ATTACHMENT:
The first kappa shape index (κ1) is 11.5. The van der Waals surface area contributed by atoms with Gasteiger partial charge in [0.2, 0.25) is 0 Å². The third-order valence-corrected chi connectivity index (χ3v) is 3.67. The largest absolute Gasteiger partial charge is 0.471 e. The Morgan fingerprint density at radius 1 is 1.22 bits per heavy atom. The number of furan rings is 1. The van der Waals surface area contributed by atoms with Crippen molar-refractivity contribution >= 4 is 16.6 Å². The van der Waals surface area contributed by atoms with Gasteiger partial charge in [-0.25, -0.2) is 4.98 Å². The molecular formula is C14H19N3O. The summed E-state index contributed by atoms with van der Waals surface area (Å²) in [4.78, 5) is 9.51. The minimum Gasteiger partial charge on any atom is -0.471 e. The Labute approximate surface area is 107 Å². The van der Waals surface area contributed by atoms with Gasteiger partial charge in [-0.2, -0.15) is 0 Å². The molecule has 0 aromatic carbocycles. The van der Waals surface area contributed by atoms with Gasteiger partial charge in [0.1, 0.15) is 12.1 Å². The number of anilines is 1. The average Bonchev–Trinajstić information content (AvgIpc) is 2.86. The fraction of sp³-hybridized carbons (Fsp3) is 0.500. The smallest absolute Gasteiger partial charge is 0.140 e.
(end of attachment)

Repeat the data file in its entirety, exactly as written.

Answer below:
The first kappa shape index (κ1) is 11.5. The van der Waals surface area contributed by atoms with Gasteiger partial charge in [0.2, 0.25) is 0 Å². The third-order valence-corrected chi connectivity index (χ3v) is 3.67. The largest absolute Gasteiger partial charge is 0.471 e. The Morgan fingerprint density at radius 1 is 1.22 bits per heavy atom. The number of furan rings is 1. The van der Waals surface area contributed by atoms with Crippen molar-refractivity contribution >= 4 is 16.6 Å². The van der Waals surface area contributed by atoms with Gasteiger partial charge in [-0.25, -0.2) is 4.98 Å². The molecular formula is C14H19N3O. The summed E-state index contributed by atoms with van der Waals surface area (Å²) in [4.78, 5) is 9.51. The minimum Gasteiger partial charge on any atom is -0.471 e. The Labute approximate surface area is 107 Å². The van der Waals surface area contributed by atoms with Gasteiger partial charge in [-0.2, -0.15) is 0 Å². The molecule has 0 aromatic carbocycles. The van der Waals surface area contributed by atoms with Gasteiger partial charge in [0.1, 0.15) is 12.1 Å². The number of anilines is 1. The average Bonchev–Trinajstić information content (AvgIpc) is 2.86. The fraction of sp³-hybridized carbons (Fsp3) is 0.500. The smallest absolute Gasteiger partial charge is 0.140 e.